Mining and processing metalliferous ores can degrade the environment well beyond the footprint of the mine, particularly where on-site containment and post-mining remediation has been insufficient to prevent releases of solid and aqueous mine wastes. In this study, we investigated the potential of sediment and water chemistry coupled with environmental (e)DNA metabarcoding to evaluate discrete and cumulative ecological impacts of two legacy base metal (copper (Cu), zinc (Zn), lead (Pb)) mines (Peelwood and Cordillera) which discharge metals via ephemeral tributaries into perennial Peelwood Creek. Although the two mine streams exceeded Australian guidelines for sediment and freshwater quality for Cu, Zn and Pb, Peelwood Creek had relatively low sediment and water metal concentrations, suggesting a low potential for environmental toxicity. Although sediment and water chemistry defined the extent of biological impacts, metabarcoding showed that Peelwood and Cordillera mines had discrete impacts and Peelwood mine was the main source of contamination of Peelwood Creek. Metabarcoding showed that prokaryotes can be good indicators of metal contamination whereas eukaryotes did not reflect contamination impacts in Peelwood Creek. Metabarcoding results showed that benthic communities downstream of Cordillera mine were less impacted than those below Peelwood mine, suggesting that Peelwood mine should be considered for further remediation.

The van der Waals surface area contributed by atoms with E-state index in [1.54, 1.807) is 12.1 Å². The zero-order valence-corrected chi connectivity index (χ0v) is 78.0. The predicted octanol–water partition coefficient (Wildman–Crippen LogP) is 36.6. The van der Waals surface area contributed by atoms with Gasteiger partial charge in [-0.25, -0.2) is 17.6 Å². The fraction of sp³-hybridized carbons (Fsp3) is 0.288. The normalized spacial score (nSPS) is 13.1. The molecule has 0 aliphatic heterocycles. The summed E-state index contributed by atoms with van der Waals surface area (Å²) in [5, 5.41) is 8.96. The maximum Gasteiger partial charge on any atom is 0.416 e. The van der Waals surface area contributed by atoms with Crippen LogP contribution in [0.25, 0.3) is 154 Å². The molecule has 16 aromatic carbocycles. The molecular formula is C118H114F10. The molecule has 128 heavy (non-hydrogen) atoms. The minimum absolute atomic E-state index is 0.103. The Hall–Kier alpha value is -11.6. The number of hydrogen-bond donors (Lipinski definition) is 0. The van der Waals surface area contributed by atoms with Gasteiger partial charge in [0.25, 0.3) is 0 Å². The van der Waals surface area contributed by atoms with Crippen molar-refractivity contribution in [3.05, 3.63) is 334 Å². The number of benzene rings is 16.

- Abandoned mine